Amanda McHugh ’18/ Emertainment Monthly Staff Writer
When children or adults of any age feel lost and separated, they have often turned to the infamous children’s picture book, The Kissing Hand. The story follows a young raccoon, Chester, as he feels anxiety about going away to school for the first time. In an effort to comfort her young son, Mrs. Raccoon presents him with a secret she calls the kissing hand. After placing a kiss in the center of Chester’s palm, she reassures him that no matter where he is, her love will always be with him as long as he holds his mother’s kiss against his cheek. Chester returns the favor to his mother giving her a ‘kissing hand,’ and no longer feeling as upset about leaving home, he is able to go to school.
Originally told to children in hospitals and schools, The Kissing Hand was finally written down by Audrey Penn in 1993, illustrated by Ruth E. Harper and Nancy M. Leak, and first published by the Child Welfare League of America. Since then, it has been listed with the ‘Teachers’ Top 100 Books for Children’, ‘Top 100 Picture Books’ of all time, translated in multiple different languages, and has been read to countless children around the world. Penn has also received numerous awards for the book including New York Times best seller, and the Distinguished Achievement Award for Excellence in Educational Journalism. Penn wrote five sequels with Chester, with A Pocket Full of Kisses also making the New York Times best seller.
The Kissing Hand is often used for children who have to deal with any type of separation anxiety. This ranges anywhere from going to school or camp, leaving home for the first time, entering into foster care, and even the death of a loved one. Penn would often tell the story of Chester Raccoon to children in schools, libraries, and hospitals. Though intended for children, fearful teenagers and adults alike have used the book to ease various types of apprehension.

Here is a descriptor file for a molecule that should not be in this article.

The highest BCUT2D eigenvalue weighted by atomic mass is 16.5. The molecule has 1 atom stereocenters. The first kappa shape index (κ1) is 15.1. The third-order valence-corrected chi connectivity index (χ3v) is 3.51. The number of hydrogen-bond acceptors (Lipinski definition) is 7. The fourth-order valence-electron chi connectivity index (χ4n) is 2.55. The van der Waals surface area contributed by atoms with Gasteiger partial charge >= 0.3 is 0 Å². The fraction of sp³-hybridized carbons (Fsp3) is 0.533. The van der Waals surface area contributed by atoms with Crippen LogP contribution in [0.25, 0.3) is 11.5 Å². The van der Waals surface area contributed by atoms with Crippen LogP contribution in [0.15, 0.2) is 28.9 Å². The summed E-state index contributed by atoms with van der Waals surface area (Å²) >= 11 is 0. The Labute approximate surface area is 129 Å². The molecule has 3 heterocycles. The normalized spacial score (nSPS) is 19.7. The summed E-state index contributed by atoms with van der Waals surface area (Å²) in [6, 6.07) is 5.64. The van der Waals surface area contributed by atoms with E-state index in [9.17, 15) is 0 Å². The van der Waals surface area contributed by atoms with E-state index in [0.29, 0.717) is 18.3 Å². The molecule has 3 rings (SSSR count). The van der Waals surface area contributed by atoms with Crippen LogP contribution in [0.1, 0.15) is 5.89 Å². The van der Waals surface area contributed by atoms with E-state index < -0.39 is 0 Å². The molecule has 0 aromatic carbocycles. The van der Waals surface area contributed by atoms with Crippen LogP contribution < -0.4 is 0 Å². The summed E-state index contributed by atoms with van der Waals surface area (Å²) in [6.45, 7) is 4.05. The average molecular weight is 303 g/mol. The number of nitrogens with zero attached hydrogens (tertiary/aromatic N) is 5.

In 2004, the United States army purchased 14,000 copies of the book for soldiers across seas to read on video and transmit it back home. The American Library Association also had heavily recommended the book after September 11, 2001 to help ease the pain and distraught many children and adults felt during the time. The book has helped countless children and adults deal with separation. Whether temporary or permanent, the kissing hand technique provides someone with comfort and security. Especially for those feeling homesick at college or boarding school, just by pressing the hand to the cheek and being reminded of a loved one is a perfect way to end a bad day and feel consoled.
The Kissing Hand is a classic children’s novel that continues to remain a staple in many kids’ picture book collection. The timeless tale of Chester and his mother continue to warm hearts and bring back old memories. With just a kiss on the hand and love in the heart, any one at any age will be able to enjoy this everlasting story.